20 February 2008 — Senate Majority Leader Harry Reid (D-Nev) used the national forum at the Renewable Energy World Conference & Exhibition North America to make a major renewable energy address in which he called on the U.S. Congress to pass a Renewable Electricity Standard.
Under the proposed standard, a minimum requirement of renewable fuels would be set as a percentage of all energy consumption.
“This national Renewable Standard would encourage utilities to make real national investments in this new market opportunity,” Sen. Reid said.
Reid’s energy policy address was part of the Keynote Session at the fifth annual Renewable Energy World Conference & Expo (formerly POWER-GEN Renewable Energy & Fuels), which is being held in Las Vegas, Nev., February 19-21. Reid praised the conference, which is produced and owned by PennWell, as being important “to recognize the fiscal and moral imperatives that lie ahead.”
“Through the exchange of ideas comes innovation and progress,” Reid said. “The solutions and ideas coming from meetings just like this are extremely impressive.”
During his speech, Sen. Reid also called for long-term extensions of tax incentives for renewable energy. Incentives currently in place are set to expire unless renewed by Congress.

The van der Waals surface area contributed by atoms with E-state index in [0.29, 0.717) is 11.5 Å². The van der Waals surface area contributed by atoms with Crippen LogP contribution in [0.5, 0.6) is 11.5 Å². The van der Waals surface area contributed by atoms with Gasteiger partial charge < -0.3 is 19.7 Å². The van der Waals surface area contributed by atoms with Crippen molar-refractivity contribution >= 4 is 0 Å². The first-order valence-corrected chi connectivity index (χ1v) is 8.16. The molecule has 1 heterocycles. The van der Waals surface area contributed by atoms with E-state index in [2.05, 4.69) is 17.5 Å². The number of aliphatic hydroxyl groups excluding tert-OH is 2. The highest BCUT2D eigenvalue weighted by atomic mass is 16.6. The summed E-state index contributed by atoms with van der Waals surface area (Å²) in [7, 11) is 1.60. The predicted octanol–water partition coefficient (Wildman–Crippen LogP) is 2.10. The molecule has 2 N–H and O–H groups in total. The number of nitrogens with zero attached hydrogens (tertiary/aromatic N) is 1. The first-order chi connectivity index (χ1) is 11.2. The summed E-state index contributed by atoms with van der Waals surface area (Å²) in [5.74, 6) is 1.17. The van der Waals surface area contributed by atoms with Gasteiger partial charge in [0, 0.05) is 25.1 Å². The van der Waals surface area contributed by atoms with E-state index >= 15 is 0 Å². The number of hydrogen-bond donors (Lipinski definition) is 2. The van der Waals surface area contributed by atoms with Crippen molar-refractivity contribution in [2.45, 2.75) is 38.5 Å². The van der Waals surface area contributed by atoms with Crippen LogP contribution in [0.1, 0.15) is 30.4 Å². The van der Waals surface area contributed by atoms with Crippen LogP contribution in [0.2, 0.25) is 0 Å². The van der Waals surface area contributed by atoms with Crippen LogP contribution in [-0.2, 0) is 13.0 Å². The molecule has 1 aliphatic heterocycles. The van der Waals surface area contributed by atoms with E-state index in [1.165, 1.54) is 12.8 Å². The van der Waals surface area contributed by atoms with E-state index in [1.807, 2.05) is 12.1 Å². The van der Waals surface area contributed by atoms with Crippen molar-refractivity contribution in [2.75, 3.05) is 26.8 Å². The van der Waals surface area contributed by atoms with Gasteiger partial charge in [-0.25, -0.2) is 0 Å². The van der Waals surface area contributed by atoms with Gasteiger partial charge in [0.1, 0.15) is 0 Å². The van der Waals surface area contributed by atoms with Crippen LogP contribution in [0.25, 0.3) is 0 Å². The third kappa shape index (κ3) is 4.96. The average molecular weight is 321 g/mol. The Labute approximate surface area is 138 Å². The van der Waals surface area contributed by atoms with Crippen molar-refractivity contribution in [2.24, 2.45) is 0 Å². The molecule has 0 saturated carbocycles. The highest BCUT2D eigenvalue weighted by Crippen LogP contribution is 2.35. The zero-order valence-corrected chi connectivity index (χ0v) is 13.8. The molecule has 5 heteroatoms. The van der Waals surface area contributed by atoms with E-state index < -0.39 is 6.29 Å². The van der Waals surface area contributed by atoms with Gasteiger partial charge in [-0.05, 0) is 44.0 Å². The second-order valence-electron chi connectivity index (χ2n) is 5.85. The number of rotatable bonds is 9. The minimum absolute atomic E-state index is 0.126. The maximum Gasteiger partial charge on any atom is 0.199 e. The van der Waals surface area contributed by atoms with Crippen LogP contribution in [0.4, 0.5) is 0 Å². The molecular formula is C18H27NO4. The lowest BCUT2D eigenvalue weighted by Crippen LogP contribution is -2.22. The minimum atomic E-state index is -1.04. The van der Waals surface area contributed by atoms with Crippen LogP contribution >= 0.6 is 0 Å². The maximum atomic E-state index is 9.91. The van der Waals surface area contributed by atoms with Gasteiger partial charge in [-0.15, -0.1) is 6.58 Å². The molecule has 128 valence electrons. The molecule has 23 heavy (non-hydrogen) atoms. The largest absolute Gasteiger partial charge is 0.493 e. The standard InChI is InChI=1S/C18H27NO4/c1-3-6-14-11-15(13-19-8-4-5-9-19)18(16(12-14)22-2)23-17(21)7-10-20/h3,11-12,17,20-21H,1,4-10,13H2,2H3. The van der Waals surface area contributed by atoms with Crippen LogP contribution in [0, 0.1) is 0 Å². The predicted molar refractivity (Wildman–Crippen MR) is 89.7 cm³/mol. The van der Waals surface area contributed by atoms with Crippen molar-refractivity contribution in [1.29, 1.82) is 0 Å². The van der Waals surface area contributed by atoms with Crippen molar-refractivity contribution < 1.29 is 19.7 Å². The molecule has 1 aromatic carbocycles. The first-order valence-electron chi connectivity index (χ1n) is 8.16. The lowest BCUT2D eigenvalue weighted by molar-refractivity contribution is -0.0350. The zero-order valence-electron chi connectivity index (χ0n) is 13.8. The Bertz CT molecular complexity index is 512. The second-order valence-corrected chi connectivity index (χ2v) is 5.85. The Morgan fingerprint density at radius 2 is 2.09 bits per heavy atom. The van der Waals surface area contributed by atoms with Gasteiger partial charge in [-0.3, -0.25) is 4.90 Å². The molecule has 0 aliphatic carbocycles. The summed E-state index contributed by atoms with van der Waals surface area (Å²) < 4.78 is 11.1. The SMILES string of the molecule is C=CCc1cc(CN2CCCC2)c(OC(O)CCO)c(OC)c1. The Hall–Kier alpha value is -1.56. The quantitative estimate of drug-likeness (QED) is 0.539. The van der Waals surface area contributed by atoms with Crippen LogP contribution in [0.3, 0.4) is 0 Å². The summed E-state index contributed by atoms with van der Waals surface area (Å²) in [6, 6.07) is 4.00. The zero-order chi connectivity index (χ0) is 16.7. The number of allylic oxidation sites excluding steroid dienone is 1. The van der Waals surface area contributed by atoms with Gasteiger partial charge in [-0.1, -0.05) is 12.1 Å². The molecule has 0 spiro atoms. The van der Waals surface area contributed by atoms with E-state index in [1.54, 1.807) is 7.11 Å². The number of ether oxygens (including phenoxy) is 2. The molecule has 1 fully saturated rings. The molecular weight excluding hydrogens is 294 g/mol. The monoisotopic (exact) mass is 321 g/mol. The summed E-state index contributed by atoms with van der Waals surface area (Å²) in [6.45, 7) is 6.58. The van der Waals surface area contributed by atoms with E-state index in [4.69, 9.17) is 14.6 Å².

Reid’s speech also outlined other policy ideas and incentives to encourage energy efficiency and renewable energy.
He called for every American to be able to buy zero-emission, clean, renewable power at what he said should be a “fair and reasonable cost.”
He also said that every consumer who wants to generate renewable power at home or at his or her business should have that option. To facilitate achieving that goal, he said electricity providers should give homeowners the option of installing a net meter. Such devices measure either electricity withdrawn from the grid or delivered to the grid. Reid also called for national, uniform interconnection standards for homeowners and businesses with renewable energy generation.
Senator Reid also said that the federal government should set aside significant tracts of federal land that are environmentally appropriate for renewable energy production.
And he called for giving utilities a profit motive to invest in energy efficiency and renewables.
“Now, utility companies make more money the more power they sell. It’s time to incentivize efficiency,” he said.
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